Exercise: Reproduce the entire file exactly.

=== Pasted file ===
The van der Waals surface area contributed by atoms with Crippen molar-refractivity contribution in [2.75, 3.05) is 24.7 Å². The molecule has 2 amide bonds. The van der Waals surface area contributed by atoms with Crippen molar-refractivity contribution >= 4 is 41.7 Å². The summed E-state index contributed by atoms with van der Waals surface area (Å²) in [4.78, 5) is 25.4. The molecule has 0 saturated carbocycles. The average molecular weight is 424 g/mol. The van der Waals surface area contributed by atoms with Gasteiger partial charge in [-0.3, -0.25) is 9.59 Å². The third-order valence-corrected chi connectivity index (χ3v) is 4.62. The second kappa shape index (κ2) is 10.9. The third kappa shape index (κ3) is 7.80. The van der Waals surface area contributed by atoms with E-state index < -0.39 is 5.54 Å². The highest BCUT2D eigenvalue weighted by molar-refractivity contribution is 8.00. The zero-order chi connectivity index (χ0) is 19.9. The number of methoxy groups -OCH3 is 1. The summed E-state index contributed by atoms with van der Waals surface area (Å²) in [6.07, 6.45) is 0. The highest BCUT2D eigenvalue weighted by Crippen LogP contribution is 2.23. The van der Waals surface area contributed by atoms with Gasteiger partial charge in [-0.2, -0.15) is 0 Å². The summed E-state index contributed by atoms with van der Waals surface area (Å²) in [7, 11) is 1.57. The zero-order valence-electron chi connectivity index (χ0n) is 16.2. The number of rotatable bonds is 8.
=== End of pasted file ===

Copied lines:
The van der Waals surface area contributed by atoms with Crippen molar-refractivity contribution in [2.75, 3.05) is 24.7 Å². The molecule has 2 amide bonds. The van der Waals surface area contributed by atoms with Crippen molar-refractivity contribution >= 4 is 41.7 Å². The summed E-state index contributed by atoms with van der Waals surface area (Å²) in [4.78, 5) is 25.4. The molecule has 0 saturated carbocycles. The average molecular weight is 424 g/mol. The van der Waals surface area contributed by atoms with Gasteiger partial charge in [-0.3, -0.25) is 9.59 Å². The third-order valence-corrected chi connectivity index (χ3v) is 4.62. The second kappa shape index (κ2) is 10.9. The third kappa shape index (κ3) is 7.80. The van der Waals surface area contributed by atoms with E-state index < -0.39 is 5.54 Å². The highest BCUT2D eigenvalue weighted by molar-refractivity contribution is 8.00. The zero-order chi connectivity index (χ0) is 19.9. The number of methoxy groups -OCH3 is 1. The summed E-state index contributed by atoms with van der Waals surface area (Å²) in [6.07, 6.45) is 0. The highest BCUT2D eigenvalue weighted by Crippen LogP contribution is 2.23. The van der Waals surface area contributed by atoms with Gasteiger partial charge in [-0.2, -0.15) is 0 Å². The summed E-state index contributed by atoms with van der Waals surface area (Å²) in [7, 11) is 1.57. The zero-order valence-electron chi connectivity index (χ0n) is 16.2. The number of rotatable bonds is 8.